Tea of the Week for August 12, 2019: Lilith's Birthday Cake!
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Lilith's Birthday Cake! (White Tea)
Tea Description: Lilith (my youngest daughter) celebrates her 18th birthday this month - and after I ordered her birthday cake from her favorite bakery, I decided I should make a tea inspired by her cake. Her favorite cake is a white cake with lemon curd filling and a chantilly cream frosting.
Side note: the chantilly cream from the bakery at Chuck's Produce is ah-maz-ing! Seriously, I think I could just eat a huge dollop of the chantilly cream and be happy - no cake necessary. Not to say that the cake isn't itself delicious. It's quite delightful too. But the chantilly cream makes the cake.
Anyway: to interpret her cake in tea, I started with a Bai Mu Dan base & added lemons. Then I added some cake & cream flavors. Then I added just a bit more cream flavor because - Chantilly Cream. I finished it off with rainbow sprinkles because it's a birthday cake tea inspired by the rainbow of my life, my Lilith Natalie.
After my first sip of this tea, I brought it to Lilith to test and she gave it a thumbs up. She said it was a really good representation of her cake. If I'm being honest, I'd have to admit that the lemon flavor of the actual cake is a bit stronger than what you experience with this tea (the lemon flavor DOES develop though, so give it some time) but really, what I wanted to accomplish with this tea, more than any other flavor - was the Chantilly Cream. And this tea does that - really well! - if I do say so myself. It's sweet, it's creamy, it's delightful chantilly cream goodness. Even the texture reminds me a bit of the light, fluffy, indulgent DREAM that is chantilly cream.
Oh, and this is gluten & allergen free and of course, VEGAN!
ingredients: sprinkles (Sugar, Potato Starch, Vegetable Fat (coconut), Maltodextrin, Spirulina Extract, Colours (E163-Anthocyanins, E162-Beetroot Red, E160c-Paprika, E100-Turmeric), Carnauba Wax.)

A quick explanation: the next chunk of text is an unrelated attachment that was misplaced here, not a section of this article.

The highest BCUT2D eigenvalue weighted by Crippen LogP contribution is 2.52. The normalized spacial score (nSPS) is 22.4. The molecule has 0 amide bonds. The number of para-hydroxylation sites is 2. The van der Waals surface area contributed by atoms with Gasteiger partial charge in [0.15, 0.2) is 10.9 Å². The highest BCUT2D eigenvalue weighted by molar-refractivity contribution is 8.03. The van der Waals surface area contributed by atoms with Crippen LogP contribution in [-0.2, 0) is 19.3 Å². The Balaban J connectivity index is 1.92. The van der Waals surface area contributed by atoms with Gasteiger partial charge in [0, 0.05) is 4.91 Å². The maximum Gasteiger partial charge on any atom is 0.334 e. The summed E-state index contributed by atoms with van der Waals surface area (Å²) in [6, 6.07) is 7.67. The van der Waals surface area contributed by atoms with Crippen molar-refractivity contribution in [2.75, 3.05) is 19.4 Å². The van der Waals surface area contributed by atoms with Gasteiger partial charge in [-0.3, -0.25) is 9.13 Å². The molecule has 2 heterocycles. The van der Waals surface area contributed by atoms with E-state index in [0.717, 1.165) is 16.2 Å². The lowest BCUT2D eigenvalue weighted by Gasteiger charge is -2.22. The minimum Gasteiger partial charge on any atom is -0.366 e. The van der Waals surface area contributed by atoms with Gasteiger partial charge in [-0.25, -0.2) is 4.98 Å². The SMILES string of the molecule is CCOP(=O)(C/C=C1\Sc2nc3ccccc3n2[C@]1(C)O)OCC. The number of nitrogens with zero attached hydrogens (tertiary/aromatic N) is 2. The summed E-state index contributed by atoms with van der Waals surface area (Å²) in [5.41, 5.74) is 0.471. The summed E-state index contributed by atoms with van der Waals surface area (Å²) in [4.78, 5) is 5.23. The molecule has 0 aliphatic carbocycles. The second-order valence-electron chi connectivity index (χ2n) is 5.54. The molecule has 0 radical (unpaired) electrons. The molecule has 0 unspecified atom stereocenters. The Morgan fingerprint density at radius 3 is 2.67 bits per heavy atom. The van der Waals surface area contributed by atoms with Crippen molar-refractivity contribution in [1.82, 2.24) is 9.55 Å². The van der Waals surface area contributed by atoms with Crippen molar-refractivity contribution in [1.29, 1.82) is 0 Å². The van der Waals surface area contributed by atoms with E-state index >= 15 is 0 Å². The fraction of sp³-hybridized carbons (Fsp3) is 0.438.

organic ingredients: white tea, lemons & natural flavors
YUM! I am loving this tea.
I'm about halfway through my second cup now, so I can say that it definitely IS more cream than lemon, but since a) most of the lemon/cream type teas I've done in the past have been more about the lemon than the cream, and; b) this tea is inspired by our favorite cake - and more specifically, the chantilly cream on that cake - I think that this being more about the cream than the lemon is the way it should be.
That said, the lemon comes forward more as the tea cools slightly - and it develops more as you continue to sip, but it never becomes a puckery lemon. It's more like a sweet little hint of lemon. And that works for us!
to brew: the sprinkles in this will probably shift to the bottom of the pouch - they don't really impact the flavor much when they're sparsely distributed throughout the blend, but I think that last cup would be impacted if it's mostly sprinkles so try to shift some of those sprinkles to the rest of the pouch by holding the pouch upside down (Yeah, I know it's really, really full - so before you tear open the pouch, hold the pouch upside down) and shake it gently for a few moments to try to get some of those sprinkles redistributed.
White tea is hard to measure with the conventional method (ie: using a teaspoon) because the leaves are very large and fluffy and don't really fit onto the teaspoon the same way a smaller, more compact leaf would. So, instead, I recommend using a tablespoon to measure these tea leaves. The result is the same - you still get the same weight of tea as you would with a tablespoon of white tea versus a teaspoon of say, a black tea - because the leaves are really light and 'airy' and voluminous . . . which is why the pouch of white tea is so full.
So I recommend using a tablespoon of leaves - or approximately 3g of tea leaves - to 12 ounces of hot water, heated to 165°F - and let the leaves steep for 3 1/2 minutes. Strain and allow to cool for about 5 minutes. enjoy!
This tea is exceptional iced too - and because it's a white tea, the leaves can be resteeped several times.